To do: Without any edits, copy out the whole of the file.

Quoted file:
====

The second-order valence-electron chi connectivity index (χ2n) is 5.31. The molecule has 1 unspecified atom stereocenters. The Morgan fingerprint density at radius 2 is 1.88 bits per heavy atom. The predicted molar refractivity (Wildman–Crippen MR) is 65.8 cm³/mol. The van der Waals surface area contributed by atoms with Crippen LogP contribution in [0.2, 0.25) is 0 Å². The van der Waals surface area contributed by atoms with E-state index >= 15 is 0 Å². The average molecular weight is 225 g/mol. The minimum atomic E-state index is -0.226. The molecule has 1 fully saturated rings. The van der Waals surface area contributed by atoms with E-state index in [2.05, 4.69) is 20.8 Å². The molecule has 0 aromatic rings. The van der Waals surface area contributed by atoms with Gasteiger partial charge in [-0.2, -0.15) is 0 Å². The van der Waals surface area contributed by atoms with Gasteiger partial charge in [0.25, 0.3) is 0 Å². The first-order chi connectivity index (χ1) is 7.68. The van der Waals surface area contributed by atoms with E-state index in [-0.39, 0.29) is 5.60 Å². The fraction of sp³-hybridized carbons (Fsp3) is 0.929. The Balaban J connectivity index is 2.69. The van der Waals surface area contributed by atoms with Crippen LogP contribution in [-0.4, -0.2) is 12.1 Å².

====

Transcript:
The second-order valence-electron chi connectivity index (χ2n) is 5.31. The molecule has 1 unspecified atom stereocenters. The Morgan fingerprint density at radius 2 is 1.88 bits per heavy atom. The predicted molar refractivity (Wildman–Crippen MR) is 65.8 cm³/mol. The van der Waals surface area contributed by atoms with Crippen LogP contribution in [0.2, 0.25) is 0 Å². The van der Waals surface area contributed by atoms with E-state index >= 15 is 0 Å². The average molecular weight is 225 g/mol. The minimum atomic E-state index is -0.226. The molecule has 1 fully saturated rings. The van der Waals surface area contributed by atoms with E-state index in [2.05, 4.69) is 20.8 Å². The molecule has 0 aromatic rings. The van der Waals surface area contributed by atoms with Gasteiger partial charge in [-0.2, -0.15) is 0 Å². The van der Waals surface area contributed by atoms with Gasteiger partial charge in [0.25, 0.3) is 0 Å². The first-order chi connectivity index (χ1) is 7.68. The van der Waals surface area contributed by atoms with E-state index in [-0.39, 0.29) is 5.60 Å². The fraction of sp³-hybridized carbons (Fsp3) is 0.929. The Balaban J connectivity index is 2.69. The van der Waals surface area contributed by atoms with Crippen LogP contribution in [-0.4, -0.2) is 12.1 Å².